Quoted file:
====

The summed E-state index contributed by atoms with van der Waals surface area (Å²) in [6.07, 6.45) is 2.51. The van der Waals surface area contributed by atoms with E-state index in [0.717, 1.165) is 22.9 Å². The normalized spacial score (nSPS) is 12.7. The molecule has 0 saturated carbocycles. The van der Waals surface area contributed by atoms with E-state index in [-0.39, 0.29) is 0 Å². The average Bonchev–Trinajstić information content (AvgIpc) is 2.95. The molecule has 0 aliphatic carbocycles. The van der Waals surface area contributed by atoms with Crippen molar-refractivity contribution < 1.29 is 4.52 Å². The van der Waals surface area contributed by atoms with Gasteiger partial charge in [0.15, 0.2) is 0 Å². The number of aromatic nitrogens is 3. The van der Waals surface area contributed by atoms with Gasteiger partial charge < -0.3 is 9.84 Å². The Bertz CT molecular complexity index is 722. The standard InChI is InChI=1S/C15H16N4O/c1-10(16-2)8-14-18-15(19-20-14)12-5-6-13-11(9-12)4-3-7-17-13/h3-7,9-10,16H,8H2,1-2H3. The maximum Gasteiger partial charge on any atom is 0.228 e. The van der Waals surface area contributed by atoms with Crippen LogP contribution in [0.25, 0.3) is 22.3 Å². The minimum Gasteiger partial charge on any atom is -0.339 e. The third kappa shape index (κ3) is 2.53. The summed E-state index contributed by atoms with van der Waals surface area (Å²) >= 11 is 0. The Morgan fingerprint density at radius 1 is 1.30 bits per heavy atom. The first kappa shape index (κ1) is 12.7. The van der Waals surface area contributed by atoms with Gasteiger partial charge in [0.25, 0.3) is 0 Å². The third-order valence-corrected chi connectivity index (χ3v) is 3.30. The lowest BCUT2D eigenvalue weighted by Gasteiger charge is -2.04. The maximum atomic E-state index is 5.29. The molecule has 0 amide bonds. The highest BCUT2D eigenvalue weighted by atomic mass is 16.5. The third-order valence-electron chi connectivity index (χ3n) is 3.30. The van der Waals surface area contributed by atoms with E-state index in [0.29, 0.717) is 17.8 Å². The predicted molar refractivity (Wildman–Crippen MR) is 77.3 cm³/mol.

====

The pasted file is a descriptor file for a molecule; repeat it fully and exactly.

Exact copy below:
The summed E-state index contributed by atoms with van der Waals surface area (Å²) in [6.07, 6.45) is 2.51. The van der Waals surface area contributed by atoms with E-state index in [0.717, 1.165) is 22.9 Å². The normalized spacial score (nSPS) is 12.7. The molecule has 0 saturated carbocycles. The van der Waals surface area contributed by atoms with E-state index in [-0.39, 0.29) is 0 Å². The average Bonchev–Trinajstić information content (AvgIpc) is 2.95. The molecule has 0 aliphatic carbocycles. The van der Waals surface area contributed by atoms with Crippen molar-refractivity contribution < 1.29 is 4.52 Å². The van der Waals surface area contributed by atoms with Gasteiger partial charge in [0.15, 0.2) is 0 Å². The number of aromatic nitrogens is 3. The van der Waals surface area contributed by atoms with Gasteiger partial charge < -0.3 is 9.84 Å². The Bertz CT molecular complexity index is 722. The standard InChI is InChI=1S/C15H16N4O/c1-10(16-2)8-14-18-15(19-20-14)12-5-6-13-11(9-12)4-3-7-17-13/h3-7,9-10,16H,8H2,1-2H3. The maximum Gasteiger partial charge on any atom is 0.228 e. The van der Waals surface area contributed by atoms with Crippen LogP contribution in [0.25, 0.3) is 22.3 Å². The minimum Gasteiger partial charge on any atom is -0.339 e. The third kappa shape index (κ3) is 2.53. The summed E-state index contributed by atoms with van der Waals surface area (Å²) >= 11 is 0. The Morgan fingerprint density at radius 1 is 1.30 bits per heavy atom. The first kappa shape index (κ1) is 12.7. The van der Waals surface area contributed by atoms with Gasteiger partial charge in [0.25, 0.3) is 0 Å². The third-order valence-corrected chi connectivity index (χ3v) is 3.30. The lowest BCUT2D eigenvalue weighted by Gasteiger charge is -2.04. The maximum atomic E-state index is 5.29. The molecule has 0 amide bonds. The highest BCUT2D eigenvalue weighted by atomic mass is 16.5. The third-order valence-electron chi connectivity index (χ3n) is 3.30. The van der Waals surface area contributed by atoms with E-state index in [0.29, 0.717) is 17.8 Å². The predicted molar refractivity (Wildman–Crippen MR) is 77.3 cm³/mol.